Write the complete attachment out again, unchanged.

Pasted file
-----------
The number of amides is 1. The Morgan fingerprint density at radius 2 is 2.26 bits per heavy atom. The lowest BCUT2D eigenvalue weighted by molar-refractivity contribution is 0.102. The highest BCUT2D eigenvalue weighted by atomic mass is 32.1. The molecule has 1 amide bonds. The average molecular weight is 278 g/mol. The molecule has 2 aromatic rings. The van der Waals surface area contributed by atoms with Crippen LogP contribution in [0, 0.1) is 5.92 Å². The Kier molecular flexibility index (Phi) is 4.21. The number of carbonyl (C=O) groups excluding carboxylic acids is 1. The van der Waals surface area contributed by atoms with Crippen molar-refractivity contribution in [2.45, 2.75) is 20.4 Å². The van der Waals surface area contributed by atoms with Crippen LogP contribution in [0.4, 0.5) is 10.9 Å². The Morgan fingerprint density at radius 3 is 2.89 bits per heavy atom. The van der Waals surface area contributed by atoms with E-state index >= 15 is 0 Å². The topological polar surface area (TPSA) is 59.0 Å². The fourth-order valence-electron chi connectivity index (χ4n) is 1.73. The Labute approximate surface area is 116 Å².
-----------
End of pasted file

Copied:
The number of amides is 1. The Morgan fingerprint density at radius 2 is 2.26 bits per heavy atom. The lowest BCUT2D eigenvalue weighted by molar-refractivity contribution is 0.102. The highest BCUT2D eigenvalue weighted by atomic mass is 32.1. The molecule has 1 amide bonds. The average molecular weight is 278 g/mol. The molecule has 2 aromatic rings. The van der Waals surface area contributed by atoms with Crippen LogP contribution in [0, 0.1) is 5.92 Å². The Kier molecular flexibility index (Phi) is 4.21. The number of carbonyl (C=O) groups excluding carboxylic acids is 1. The van der Waals surface area contributed by atoms with Crippen molar-refractivity contribution in [2.45, 2.75) is 20.4 Å². The van der Waals surface area contributed by atoms with Crippen LogP contribution in [0.4, 0.5) is 10.9 Å². The Morgan fingerprint density at radius 3 is 2.89 bits per heavy atom. The van der Waals surface area contributed by atoms with E-state index >= 15 is 0 Å². The topological polar surface area (TPSA) is 59.0 Å². The fourth-order valence-electron chi connectivity index (χ4n) is 1.73. The Labute approximate surface area is 116 Å².